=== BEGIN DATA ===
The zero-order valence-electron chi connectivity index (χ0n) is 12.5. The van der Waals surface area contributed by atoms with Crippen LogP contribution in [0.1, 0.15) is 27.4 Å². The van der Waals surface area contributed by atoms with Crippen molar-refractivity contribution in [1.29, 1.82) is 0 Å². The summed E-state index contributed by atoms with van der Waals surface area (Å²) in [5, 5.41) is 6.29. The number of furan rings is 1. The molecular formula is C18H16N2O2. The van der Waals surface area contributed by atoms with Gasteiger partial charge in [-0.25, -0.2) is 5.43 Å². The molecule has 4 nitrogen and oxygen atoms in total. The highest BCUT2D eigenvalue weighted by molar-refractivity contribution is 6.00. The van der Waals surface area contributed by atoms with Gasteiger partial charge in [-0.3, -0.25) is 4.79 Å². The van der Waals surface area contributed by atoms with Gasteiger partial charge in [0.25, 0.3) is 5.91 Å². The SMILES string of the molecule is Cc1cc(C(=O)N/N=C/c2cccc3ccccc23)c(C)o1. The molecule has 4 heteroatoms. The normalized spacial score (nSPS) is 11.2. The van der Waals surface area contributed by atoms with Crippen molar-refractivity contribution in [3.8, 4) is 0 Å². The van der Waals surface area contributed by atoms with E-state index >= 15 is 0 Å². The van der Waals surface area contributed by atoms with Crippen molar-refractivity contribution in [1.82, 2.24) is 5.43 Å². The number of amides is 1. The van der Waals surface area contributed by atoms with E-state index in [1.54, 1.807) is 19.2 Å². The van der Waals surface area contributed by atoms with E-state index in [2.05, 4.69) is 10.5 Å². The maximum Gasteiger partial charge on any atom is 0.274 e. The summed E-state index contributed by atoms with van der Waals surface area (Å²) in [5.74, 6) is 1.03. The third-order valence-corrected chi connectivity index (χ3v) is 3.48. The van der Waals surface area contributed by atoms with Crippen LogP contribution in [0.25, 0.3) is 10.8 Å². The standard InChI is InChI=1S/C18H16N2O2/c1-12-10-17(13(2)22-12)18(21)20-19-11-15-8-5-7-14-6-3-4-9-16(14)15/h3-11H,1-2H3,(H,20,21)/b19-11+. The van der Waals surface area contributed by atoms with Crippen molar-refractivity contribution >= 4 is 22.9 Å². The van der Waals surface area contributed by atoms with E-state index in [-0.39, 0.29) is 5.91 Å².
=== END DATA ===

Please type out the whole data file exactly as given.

The zero-order valence-electron chi connectivity index (χ0n) is 12.5. The van der Waals surface area contributed by atoms with Crippen LogP contribution in [0.1, 0.15) is 27.4 Å². The van der Waals surface area contributed by atoms with Crippen molar-refractivity contribution in [1.29, 1.82) is 0 Å². The summed E-state index contributed by atoms with van der Waals surface area (Å²) in [5, 5.41) is 6.29. The number of furan rings is 1. The molecular formula is C18H16N2O2. The van der Waals surface area contributed by atoms with Gasteiger partial charge in [-0.25, -0.2) is 5.43 Å². The molecule has 4 nitrogen and oxygen atoms in total. The highest BCUT2D eigenvalue weighted by molar-refractivity contribution is 6.00. The van der Waals surface area contributed by atoms with Gasteiger partial charge in [-0.3, -0.25) is 4.79 Å². The van der Waals surface area contributed by atoms with Gasteiger partial charge in [0.25, 0.3) is 5.91 Å². The SMILES string of the molecule is Cc1cc(C(=O)N/N=C/c2cccc3ccccc23)c(C)o1. The molecule has 4 heteroatoms. The normalized spacial score (nSPS) is 11.2. The van der Waals surface area contributed by atoms with Crippen molar-refractivity contribution in [3.8, 4) is 0 Å². The van der Waals surface area contributed by atoms with E-state index >= 15 is 0 Å². The van der Waals surface area contributed by atoms with Crippen molar-refractivity contribution in [1.82, 2.24) is 5.43 Å². The number of amides is 1. The van der Waals surface area contributed by atoms with E-state index in [1.54, 1.807) is 19.2 Å². The van der Waals surface area contributed by atoms with E-state index in [2.05, 4.69) is 10.5 Å². The maximum Gasteiger partial charge on any atom is 0.274 e. The summed E-state index contributed by atoms with van der Waals surface area (Å²) in [5.74, 6) is 1.03. The third-order valence-corrected chi connectivity index (χ3v) is 3.48. The van der Waals surface area contributed by atoms with Crippen LogP contribution in [0.25, 0.3) is 10.8 Å². The standard InChI is InChI=1S/C18H16N2O2/c1-12-10-17(13(2)22-12)18(21)20-19-11-15-8-5-7-14-6-3-4-9-16(14)15/h3-11H,1-2H3,(H,20,21)/b19-11+. The van der Waals surface area contributed by atoms with Crippen molar-refractivity contribution >= 4 is 22.9 Å². The van der Waals surface area contributed by atoms with E-state index in [-0.39, 0.29) is 5.91 Å².